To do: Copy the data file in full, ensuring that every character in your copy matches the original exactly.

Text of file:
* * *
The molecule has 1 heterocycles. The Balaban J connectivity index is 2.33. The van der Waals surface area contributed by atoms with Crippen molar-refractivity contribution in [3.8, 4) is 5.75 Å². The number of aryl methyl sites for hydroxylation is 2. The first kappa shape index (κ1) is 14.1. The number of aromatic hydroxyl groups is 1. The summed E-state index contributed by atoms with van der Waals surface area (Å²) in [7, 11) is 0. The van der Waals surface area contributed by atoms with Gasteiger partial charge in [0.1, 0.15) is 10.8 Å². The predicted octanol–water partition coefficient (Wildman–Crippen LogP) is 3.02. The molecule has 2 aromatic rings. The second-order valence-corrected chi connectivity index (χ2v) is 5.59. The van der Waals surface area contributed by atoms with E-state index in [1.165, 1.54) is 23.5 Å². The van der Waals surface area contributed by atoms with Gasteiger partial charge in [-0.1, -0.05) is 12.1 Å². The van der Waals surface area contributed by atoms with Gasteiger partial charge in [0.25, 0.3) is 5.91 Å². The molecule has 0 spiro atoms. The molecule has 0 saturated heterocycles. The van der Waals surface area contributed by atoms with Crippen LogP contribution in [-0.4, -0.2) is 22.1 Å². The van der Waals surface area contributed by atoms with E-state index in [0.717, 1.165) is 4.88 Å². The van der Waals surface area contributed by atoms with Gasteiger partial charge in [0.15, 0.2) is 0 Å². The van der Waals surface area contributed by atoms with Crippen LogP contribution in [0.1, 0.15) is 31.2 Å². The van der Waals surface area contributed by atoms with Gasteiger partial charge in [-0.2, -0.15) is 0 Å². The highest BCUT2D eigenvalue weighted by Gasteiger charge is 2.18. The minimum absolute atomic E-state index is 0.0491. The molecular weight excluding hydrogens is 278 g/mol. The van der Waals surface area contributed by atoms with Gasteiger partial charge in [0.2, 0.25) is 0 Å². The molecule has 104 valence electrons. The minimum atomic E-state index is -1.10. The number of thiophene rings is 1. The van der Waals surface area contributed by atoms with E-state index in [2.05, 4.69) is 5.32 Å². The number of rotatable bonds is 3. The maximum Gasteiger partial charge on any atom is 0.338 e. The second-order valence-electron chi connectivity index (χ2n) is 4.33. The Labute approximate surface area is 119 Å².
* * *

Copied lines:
The molecule has 1 heterocycles. The Balaban J connectivity index is 2.33. The van der Waals surface area contributed by atoms with Crippen molar-refractivity contribution in [3.8, 4) is 5.75 Å². The number of aryl methyl sites for hydroxylation is 2. The first kappa shape index (κ1) is 14.1. The number of aromatic hydroxyl groups is 1. The summed E-state index contributed by atoms with van der Waals surface area (Å²) in [7, 11) is 0. The van der Waals surface area contributed by atoms with Gasteiger partial charge in [0.1, 0.15) is 10.8 Å². The predicted octanol–water partition coefficient (Wildman–Crippen LogP) is 3.02. The molecule has 2 aromatic rings. The second-order valence-corrected chi connectivity index (χ2v) is 5.59. The van der Waals surface area contributed by atoms with E-state index in [1.165, 1.54) is 23.5 Å². The van der Waals surface area contributed by atoms with Gasteiger partial charge in [-0.1, -0.05) is 12.1 Å². The van der Waals surface area contributed by atoms with Gasteiger partial charge in [0.25, 0.3) is 5.91 Å². The molecule has 0 spiro atoms. The molecule has 0 saturated heterocycles. The van der Waals surface area contributed by atoms with Crippen LogP contribution in [-0.4, -0.2) is 22.1 Å². The van der Waals surface area contributed by atoms with E-state index in [0.717, 1.165) is 4.88 Å². The van der Waals surface area contributed by atoms with Gasteiger partial charge in [0.15, 0.2) is 0 Å². The van der Waals surface area contributed by atoms with Crippen LogP contribution in [0.1, 0.15) is 31.2 Å². The van der Waals surface area contributed by atoms with Gasteiger partial charge in [-0.2, -0.15) is 0 Å². The highest BCUT2D eigenvalue weighted by Gasteiger charge is 2.18. The minimum absolute atomic E-state index is 0.0491. The molecular weight excluding hydrogens is 278 g/mol. The van der Waals surface area contributed by atoms with Gasteiger partial charge in [0.2, 0.25) is 0 Å². The molecule has 104 valence electrons. The minimum atomic E-state index is -1.10. The number of thiophene rings is 1. The van der Waals surface area contributed by atoms with E-state index in [2.05, 4.69) is 5.32 Å². The number of rotatable bonds is 3. The maximum Gasteiger partial charge on any atom is 0.338 e. The second-order valence-electron chi connectivity index (χ2n) is 4.33. The Labute approximate surface area is 119 Å².